The FTC is appealing a ruling that allowed Microsoft to buy Activision Blizzard

According to the Federal Trade Commission (FTC). That’s impressive A recent US federal court order cleared the way for Microsoft to buy Activision Blizzard. The FTC has filed a notice of appeal against Judge Jacqueline Scott Corley’s decision, but we won’t know the regulator’s arguments until the full appeal is presented to the Ninth Circuit Court of Appeals.

Microsoft won a bitter battle with the FTC earlier this week, when a federal judge denied the US regulator’s request for a preliminary injunction. “The Court finds that the FTC has not shown a likelihood of success on its claim that this particular vertical merger would substantially lessen competition in this particular industry,” Judge Corley wrote in the ruling. “Rather, the record evidence points to greater consumer access.” Call of duty and other Activision content.”

If the preliminary injunction had been granted, it would have temporarily prevented Microsoft from closing its Activision Blizzard deal pending the outcome of the FTC’s own administrative case against the company. That separate legal challenge is still set to begin on August 2.

Now that the FTC has chosen to appeal Judge Corley’s decision, the Ninth Circuit Court of Appeals must grant an emergency stay to extend the current Temporary Restraining Order (TRO), which expires at 11:59PM PT on Friday, July. 14th. It’s unclear whether the appeals court will rule before the July 18 contract deadline, leaving the door open for Microsoft to close the Activision Blizzard deal on Monday or Tuesday without an injunction.

“Facts Don’t Change” Lulu Seng Meserve tweeted, Activision Blizzard’s CCO and EVP of Corporate Affairs. “We believe the United States will be among the 39 countries that could close the tie. We look forward to strengthening the strength of our case in court — again.

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Mike Ybarra, president of Blizzard Entertainment, joked about the appeal on Twitter. “Your Tax Dollars at Work” Ybarra said.

After the regulator blocked the deal over cloud concerns earlier this year, Microsoft still needs to resolve UK’s Competition and Markets Authority (CMA) issues with its acquisition before closing. Microsoft and the CMA both immediately announced Tuesday that they had agreed to suspend their legal battles to negotiate after Judge Corley’s ruling.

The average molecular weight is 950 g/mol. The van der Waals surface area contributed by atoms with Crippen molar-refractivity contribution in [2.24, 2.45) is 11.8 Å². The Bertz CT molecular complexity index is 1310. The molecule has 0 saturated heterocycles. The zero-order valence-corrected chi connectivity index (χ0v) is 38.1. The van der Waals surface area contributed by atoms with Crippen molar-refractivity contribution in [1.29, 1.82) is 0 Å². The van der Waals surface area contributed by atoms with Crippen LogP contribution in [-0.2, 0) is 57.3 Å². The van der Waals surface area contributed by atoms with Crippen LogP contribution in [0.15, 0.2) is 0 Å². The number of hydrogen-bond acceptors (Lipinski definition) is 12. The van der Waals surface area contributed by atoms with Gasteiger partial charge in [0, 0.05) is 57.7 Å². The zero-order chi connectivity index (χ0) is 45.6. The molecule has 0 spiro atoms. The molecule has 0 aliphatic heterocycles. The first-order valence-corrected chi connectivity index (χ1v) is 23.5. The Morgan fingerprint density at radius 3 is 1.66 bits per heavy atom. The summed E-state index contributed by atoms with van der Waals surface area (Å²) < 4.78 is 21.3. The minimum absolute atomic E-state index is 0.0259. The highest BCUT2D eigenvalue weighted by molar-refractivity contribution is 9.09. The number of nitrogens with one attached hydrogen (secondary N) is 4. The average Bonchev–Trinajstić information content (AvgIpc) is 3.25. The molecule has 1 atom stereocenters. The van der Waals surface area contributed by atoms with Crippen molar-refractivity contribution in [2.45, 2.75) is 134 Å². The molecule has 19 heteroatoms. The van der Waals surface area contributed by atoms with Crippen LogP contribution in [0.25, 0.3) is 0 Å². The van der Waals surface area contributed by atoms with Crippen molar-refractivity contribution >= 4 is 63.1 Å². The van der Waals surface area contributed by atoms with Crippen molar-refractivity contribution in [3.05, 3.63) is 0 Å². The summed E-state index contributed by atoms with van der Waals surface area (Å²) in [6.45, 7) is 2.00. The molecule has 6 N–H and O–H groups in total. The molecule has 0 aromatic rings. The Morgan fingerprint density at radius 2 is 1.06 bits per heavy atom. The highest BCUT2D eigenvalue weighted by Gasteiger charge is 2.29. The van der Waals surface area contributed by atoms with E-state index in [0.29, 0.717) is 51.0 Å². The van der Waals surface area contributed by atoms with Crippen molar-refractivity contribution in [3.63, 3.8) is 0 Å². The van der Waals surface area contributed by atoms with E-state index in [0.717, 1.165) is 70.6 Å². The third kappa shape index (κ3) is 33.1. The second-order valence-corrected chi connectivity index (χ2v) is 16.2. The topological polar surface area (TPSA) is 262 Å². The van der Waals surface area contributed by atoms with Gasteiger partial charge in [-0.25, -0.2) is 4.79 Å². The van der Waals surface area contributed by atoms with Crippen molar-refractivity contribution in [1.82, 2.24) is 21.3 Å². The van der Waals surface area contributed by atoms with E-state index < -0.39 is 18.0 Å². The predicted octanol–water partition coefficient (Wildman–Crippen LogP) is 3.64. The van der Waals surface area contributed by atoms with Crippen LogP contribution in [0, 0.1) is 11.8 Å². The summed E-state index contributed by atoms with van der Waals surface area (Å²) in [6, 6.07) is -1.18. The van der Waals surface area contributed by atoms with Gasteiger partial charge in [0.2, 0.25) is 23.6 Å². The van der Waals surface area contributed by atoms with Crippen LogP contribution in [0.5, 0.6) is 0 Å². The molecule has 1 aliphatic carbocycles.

In a surprise statement on Wednesday, the CMA warned that Microsoft’s offer to renegotiate its deal “could lead to a new merger investigation” and that negotiations between the regulator and Microsoft were still at an “early stage”.

A report from CNBC Microsoft and the CMA were originally said to have agreed to a “minor separation” to address cloud gaming concerns, but later corrected to clarify that Microsoft had only offered a “minor and discrete separation” that the CMA did not accept. CNBC It did not elaborate on what that departure would entail, but such a scenario would be specific to the UK and could include changes to Microsoft’s Xbox cloud gaming services in the region.

EU regulators also had cloud gaming concerns, but approved the deal earlier this year thanks to the 10-year licensing deals Microsoft offered to cloud gaming competitors. The CMA also warns that Microsoft is “unlikely to present new solutions” once the final report is published.

Microsoft’s deal with the EU includes a key settlement that includes free licensing for consumers in EU countries, allowing them to stream all current and future Activision Blizzard PC and console games through “the cloud game streaming services of their choice.” Cloud providers will also be given a free license to stream these games.

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All eyes now turn to the Ninth Circuit Court of Appeal and Microsoft’s potential settlement with the CMA in the UK.

Updated July 12, 8:06PM ET: Added tweets from Activision Blizzard execs.

Correction July 12, 7:33PM ET: Based on a CNBC report, this article originally stated that Microsoft and CMA had agreed to a “minor stake divestiture.” CNBC has since corrected its article, now saying Microsoft made the exception without saying the company accepted the change.

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